Steve Taylor, a structural engineer for consulting firm WSP, said he's puzzled at how services will be provided to the tower, but agreed that construction would be relatively easy.
In this instance air flowing around a building will prevent any flow going through the inter-floor space to react with the turbines. - John Dodgson, Turbine technical consultant, GT Roc
"There is nothing about the structure that says it can't be done. The core would be the same as a normal tall building," he said.
"Then you just have to attach the units and all of that is mechanical."
But as Cooper pointed out, the mechanical element for each floor would have to be installed with extreme precision for the building to rotate as promised.
"Every level will have to be precise," said Cooper.
"They will have to maintain it right through the build for which you will need a highly specialised mechanical engineer.
"It's not civil or construction engineering, but precise mechanical engineering on each floor."
Whether this precision can be maintained throughout the tower's construction only time will tell, but there will certainly be many people watching to see if the tower can stick to its lightning schedule.
About the wind turbines
When it was launched, the Dynamic Tower was touted as "the first skyscraper designed to be self-powered." It would also be a "true green power plant" that would sell energy back to the grid.
These claims would be achieved through using photovoltaic technologies on the roof of each apartment and wind turbines mounted horizontally between each floor.
Fisher said they had encountered several problems with the wind turbine aspect of the design but is confident they would find a workable solution within the next two months.
But turbine technical consultant John Dodgson, who runs his own firm GT Roc, said it goes against the theory of air flow.
"Like water in a river, air flows as a body. Each particle effects the movement of the adjacent particle and therefore it tends to move together," he said.
"In this instance air flowing around a building will prevent any flow going through the inter-floor space to react with the turbines."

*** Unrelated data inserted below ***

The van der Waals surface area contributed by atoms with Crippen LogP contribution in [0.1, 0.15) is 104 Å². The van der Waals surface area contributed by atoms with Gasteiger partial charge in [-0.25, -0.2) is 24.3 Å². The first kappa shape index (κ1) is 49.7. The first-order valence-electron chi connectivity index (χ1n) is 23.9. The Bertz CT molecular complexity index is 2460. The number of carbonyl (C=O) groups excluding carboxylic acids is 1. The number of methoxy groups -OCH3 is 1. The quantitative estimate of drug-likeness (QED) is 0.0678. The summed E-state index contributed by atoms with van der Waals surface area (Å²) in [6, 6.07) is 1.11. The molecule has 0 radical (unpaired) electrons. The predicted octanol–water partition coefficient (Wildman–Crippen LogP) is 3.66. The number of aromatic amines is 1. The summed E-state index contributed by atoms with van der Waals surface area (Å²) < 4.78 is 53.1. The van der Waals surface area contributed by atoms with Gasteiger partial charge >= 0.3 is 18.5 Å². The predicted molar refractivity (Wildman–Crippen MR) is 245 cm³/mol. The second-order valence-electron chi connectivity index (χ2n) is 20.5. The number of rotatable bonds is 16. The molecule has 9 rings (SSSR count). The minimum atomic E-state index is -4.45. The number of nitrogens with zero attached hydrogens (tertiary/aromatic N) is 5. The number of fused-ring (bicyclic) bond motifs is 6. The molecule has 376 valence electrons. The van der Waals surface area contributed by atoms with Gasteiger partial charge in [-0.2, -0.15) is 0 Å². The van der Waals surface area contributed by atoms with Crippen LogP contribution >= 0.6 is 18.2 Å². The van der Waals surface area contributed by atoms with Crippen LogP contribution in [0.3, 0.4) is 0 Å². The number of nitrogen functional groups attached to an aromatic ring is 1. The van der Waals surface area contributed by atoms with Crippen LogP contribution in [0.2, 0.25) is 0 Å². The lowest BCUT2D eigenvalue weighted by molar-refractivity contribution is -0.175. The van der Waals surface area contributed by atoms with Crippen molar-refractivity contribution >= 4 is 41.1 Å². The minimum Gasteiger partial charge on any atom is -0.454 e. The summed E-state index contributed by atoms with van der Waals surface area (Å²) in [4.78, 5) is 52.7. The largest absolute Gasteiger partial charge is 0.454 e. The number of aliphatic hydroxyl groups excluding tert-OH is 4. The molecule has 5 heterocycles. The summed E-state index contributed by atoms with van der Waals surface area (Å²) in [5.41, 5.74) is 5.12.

Three other engineers Construction Week spoke to also said air would simply flow around the building and the turbines would remain inanimate.
Dodgson said the Middle East was is also known for having low wind speeds and wind turbines generate relatively low amounts of energy. But the tower can still achieve green status even if the wind turbine concept fails, according to the subcommittee chairman of the Emirates Green Building Council Sarfraz Dairkee.
"Renewable energy is not mandatory for a green building, but they have to comply with a minimum energy performance," he said.
"This is very well defined and already quite tight.
"If you are doing anything additional like rotating the building, it will pose a big challenge to the architectural team to meet the criteria."
Dairkee said other renewable energies such as photovoltaic or solar thermal technologies would help to offset the power used to rotate the tower.
But with construction of the tower scheduled to begin within the next two months it is slightly concerning that a key design element such as the wind turbines is proving more complicated than Fisher expected.
If Fisher's building does in fact become reality it could revolutionise the construction industry and we may well see an edition of the Idiot's Guide to building a view factory.For all the latest construction news from the UAE and Gulf countries, follow us on Twitter and Linkedin, like us on Facebook and subscribe to our YouTube page, which is updated daily.